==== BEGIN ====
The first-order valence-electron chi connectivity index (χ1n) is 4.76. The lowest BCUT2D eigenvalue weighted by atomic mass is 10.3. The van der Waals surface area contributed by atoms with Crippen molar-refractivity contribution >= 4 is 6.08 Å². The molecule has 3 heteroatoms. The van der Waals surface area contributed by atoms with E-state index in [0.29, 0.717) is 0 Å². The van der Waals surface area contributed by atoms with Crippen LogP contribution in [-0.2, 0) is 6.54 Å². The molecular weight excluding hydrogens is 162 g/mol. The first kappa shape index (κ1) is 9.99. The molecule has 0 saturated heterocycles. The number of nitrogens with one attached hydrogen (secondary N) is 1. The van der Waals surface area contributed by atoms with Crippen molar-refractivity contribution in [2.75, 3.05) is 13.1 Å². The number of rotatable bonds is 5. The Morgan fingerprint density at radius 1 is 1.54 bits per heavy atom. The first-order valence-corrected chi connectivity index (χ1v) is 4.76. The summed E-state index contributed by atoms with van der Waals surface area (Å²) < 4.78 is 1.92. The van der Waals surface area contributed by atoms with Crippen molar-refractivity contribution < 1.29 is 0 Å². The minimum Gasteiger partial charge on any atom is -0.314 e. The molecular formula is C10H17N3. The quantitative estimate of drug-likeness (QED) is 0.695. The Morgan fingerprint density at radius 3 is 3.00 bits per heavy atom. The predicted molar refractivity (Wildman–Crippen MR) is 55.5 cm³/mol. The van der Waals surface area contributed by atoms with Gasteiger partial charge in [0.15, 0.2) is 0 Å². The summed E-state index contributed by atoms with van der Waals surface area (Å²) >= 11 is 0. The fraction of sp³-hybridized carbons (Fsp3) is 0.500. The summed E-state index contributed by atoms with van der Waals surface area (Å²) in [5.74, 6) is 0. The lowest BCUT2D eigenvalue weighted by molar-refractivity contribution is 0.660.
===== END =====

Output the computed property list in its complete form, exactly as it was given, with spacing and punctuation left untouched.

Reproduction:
The first-order valence-electron chi connectivity index (χ1n) is 4.76. The lowest BCUT2D eigenvalue weighted by atomic mass is 10.3. The van der Waals surface area contributed by atoms with Crippen molar-refractivity contribution >= 4 is 6.08 Å². The molecule has 3 heteroatoms. The van der Waals surface area contributed by atoms with E-state index in [0.29, 0.717) is 0 Å². The van der Waals surface area contributed by atoms with Crippen LogP contribution in [-0.2, 0) is 6.54 Å². The molecular weight excluding hydrogens is 162 g/mol. The first kappa shape index (κ1) is 9.99. The molecule has 0 saturated heterocycles. The number of nitrogens with one attached hydrogen (secondary N) is 1. The van der Waals surface area contributed by atoms with Crippen molar-refractivity contribution in [2.75, 3.05) is 13.1 Å². The number of rotatable bonds is 5. The Morgan fingerprint density at radius 1 is 1.54 bits per heavy atom. The first-order valence-corrected chi connectivity index (χ1v) is 4.76. The summed E-state index contributed by atoms with van der Waals surface area (Å²) < 4.78 is 1.92. The van der Waals surface area contributed by atoms with Crippen molar-refractivity contribution < 1.29 is 0 Å². The minimum Gasteiger partial charge on any atom is -0.314 e. The molecular formula is C10H17N3. The quantitative estimate of drug-likeness (QED) is 0.695. The Morgan fingerprint density at radius 3 is 3.00 bits per heavy atom. The predicted molar refractivity (Wildman–Crippen MR) is 55.5 cm³/mol. The van der Waals surface area contributed by atoms with Gasteiger partial charge in [0.15, 0.2) is 0 Å². The summed E-state index contributed by atoms with van der Waals surface area (Å²) >= 11 is 0. The fraction of sp³-hybridized carbons (Fsp3) is 0.500. The summed E-state index contributed by atoms with van der Waals surface area (Å²) in [5.74, 6) is 0. The lowest BCUT2D eigenvalue weighted by molar-refractivity contribution is 0.660.